After pledging support, my friends have backed out: Parle law student
The law college student on whose complaint the police arrested visiting professor Irshad Bhatti on charges of sexual harassment and stalking has said her classmates who had volunteered to speak out with their stories have now backed out, citing various reasons.

Speaking exclusively to Mumbai Mirror, the student said barring two of her friends, other students have started avoiding her after promising to speak to the police about the alleged harassment they too had faced at the hands of the accused.

Bhatti, a visiting professor at the Usha Praveen Gandhi College of Law, taught alternative disputes resolution systems, a compulsory paper for final year students.

Mirror was the first to report on February 28 about his alleged harassment of students on Saturday, after which the police arrested him and later released him on bail. He has been charged with sexual harassment and stalking.

The student had made the police complaint through her lawyer Rizwan Merchant on Thursday after alleging that the college management had turned a blind eye to several complaints of sexual harassment, including some from non-teaching staff members.

She said several of these students who have now backed out had complained to the college principal about the alleged harassment, while some were witness to her alleged harassment in the classroom. The student said they were now not ready to repeat the same to the police.

“I have been calling and messaging them every day to take this case to its logical end, but apart from two, the rest are backing out,” the student told Mirror. “They are too scared to give the same statements (they made internally) to the police. Many of these pushed me to take up the incident seriously, volunteering to give their side of the story. It is a shame that all the people in that class are studying to become lawyers, but are scared of the police machinery.” Speaking about her alleged harassment, the student said it happened in front of other students in the classroom, after which the students discussed about what to do about it.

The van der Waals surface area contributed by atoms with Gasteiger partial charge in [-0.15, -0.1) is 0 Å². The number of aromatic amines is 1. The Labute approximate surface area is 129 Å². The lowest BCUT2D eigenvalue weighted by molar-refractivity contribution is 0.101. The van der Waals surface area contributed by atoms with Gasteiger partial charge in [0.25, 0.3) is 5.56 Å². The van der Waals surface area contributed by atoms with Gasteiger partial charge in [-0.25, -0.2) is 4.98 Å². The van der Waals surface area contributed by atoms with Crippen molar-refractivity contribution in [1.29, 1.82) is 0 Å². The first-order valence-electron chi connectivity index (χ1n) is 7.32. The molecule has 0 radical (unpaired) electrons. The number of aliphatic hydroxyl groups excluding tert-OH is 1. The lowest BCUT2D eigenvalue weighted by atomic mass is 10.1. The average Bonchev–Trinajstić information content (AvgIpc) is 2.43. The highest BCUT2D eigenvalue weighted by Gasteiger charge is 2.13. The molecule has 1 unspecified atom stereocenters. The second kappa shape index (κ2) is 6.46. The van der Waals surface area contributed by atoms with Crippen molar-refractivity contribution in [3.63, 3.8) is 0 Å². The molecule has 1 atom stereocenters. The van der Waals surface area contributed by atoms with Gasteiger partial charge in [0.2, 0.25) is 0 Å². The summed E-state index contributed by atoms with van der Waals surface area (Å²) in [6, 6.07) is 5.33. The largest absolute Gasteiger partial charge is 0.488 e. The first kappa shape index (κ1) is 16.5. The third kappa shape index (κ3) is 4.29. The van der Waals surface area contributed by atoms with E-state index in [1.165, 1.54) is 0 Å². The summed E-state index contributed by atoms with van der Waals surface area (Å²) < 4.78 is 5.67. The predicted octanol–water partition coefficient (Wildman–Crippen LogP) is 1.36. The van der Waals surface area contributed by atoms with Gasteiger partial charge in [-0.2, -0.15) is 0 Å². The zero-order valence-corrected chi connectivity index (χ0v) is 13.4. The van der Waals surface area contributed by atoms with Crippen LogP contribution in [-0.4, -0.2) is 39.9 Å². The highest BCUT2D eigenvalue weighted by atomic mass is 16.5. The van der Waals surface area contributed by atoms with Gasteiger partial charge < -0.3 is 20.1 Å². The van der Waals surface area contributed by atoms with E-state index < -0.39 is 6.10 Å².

“During the break, around six of us started discussing how we were being made victims of sexual harassment day in and day out and how I should stand up for what had happened to me just then,” she said. “The break was then followed by a female faculty’s lecture during which more than 25 girls in class started discussing how we did not like the conduct of the accused in general.”

One girl said he sat too close for comfort at all times and another shared an incident where he had run his hands through her hair. A third then said he kept peeping into her phone and addressed her as baby and sweetheart.

“Soon after the lecture, eight to nine girls came with me to the principal saying they supported the cause and that we should take it to its logical end,” the student said. “But once I approached the police, since we have had experiences in the past where nothing has happened with sexual harassment complaints the girls slowly began to back out.”

Some of them are now terming the harassment as being ‘not such a big issue’, the student said. Some other students started telling her that their families did not want them to get into any legal tangle.

“There were two girls who had told me they would definitely give a statement regarding how he (the accused) made girls in class uncomfortable and they did not like his conduct in general. But even they have backed out. I message them every single day to stand up for what they have gone through but in vain.”